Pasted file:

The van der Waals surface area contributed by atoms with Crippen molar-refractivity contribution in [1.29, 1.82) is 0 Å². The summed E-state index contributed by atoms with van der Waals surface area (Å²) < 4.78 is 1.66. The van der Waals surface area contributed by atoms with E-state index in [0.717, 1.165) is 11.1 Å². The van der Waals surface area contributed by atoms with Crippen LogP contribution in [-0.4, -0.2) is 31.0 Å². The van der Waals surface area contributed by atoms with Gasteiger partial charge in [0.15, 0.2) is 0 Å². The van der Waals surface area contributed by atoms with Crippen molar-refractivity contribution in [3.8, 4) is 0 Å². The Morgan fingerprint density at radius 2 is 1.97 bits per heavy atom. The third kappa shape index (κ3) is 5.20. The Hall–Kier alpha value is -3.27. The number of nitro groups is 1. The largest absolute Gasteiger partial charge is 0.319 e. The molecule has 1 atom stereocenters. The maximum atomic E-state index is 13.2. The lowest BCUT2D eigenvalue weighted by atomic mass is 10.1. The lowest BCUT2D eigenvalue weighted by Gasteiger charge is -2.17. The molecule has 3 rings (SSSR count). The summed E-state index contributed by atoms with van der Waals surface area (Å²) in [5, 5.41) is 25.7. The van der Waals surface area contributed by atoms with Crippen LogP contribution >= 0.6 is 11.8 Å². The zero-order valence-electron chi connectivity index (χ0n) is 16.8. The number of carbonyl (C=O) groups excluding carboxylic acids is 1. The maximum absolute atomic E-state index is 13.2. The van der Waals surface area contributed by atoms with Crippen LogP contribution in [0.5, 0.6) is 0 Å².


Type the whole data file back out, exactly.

The van der Waals surface area contributed by atoms with Crippen molar-refractivity contribution in [1.29, 1.82) is 0 Å². The summed E-state index contributed by atoms with van der Waals surface area (Å²) < 4.78 is 1.66. The van der Waals surface area contributed by atoms with E-state index in [0.717, 1.165) is 11.1 Å². The van der Waals surface area contributed by atoms with Crippen LogP contribution in [-0.4, -0.2) is 31.0 Å². The van der Waals surface area contributed by atoms with Gasteiger partial charge in [0.15, 0.2) is 0 Å². The van der Waals surface area contributed by atoms with Crippen molar-refractivity contribution in [3.8, 4) is 0 Å². The Morgan fingerprint density at radius 2 is 1.97 bits per heavy atom. The third kappa shape index (κ3) is 5.20. The Hall–Kier alpha value is -3.27. The number of nitro groups is 1. The largest absolute Gasteiger partial charge is 0.319 e. The molecule has 1 atom stereocenters. The maximum atomic E-state index is 13.2. The lowest BCUT2D eigenvalue weighted by atomic mass is 10.1. The lowest BCUT2D eigenvalue weighted by Gasteiger charge is -2.17. The molecule has 3 rings (SSSR count). The summed E-state index contributed by atoms with van der Waals surface area (Å²) in [5, 5.41) is 25.7. The van der Waals surface area contributed by atoms with Crippen LogP contribution >= 0.6 is 11.8 Å². The zero-order valence-electron chi connectivity index (χ0n) is 16.8. The number of carbonyl (C=O) groups excluding carboxylic acids is 1. The maximum absolute atomic E-state index is 13.2. The van der Waals surface area contributed by atoms with Crippen LogP contribution in [0.5, 0.6) is 0 Å².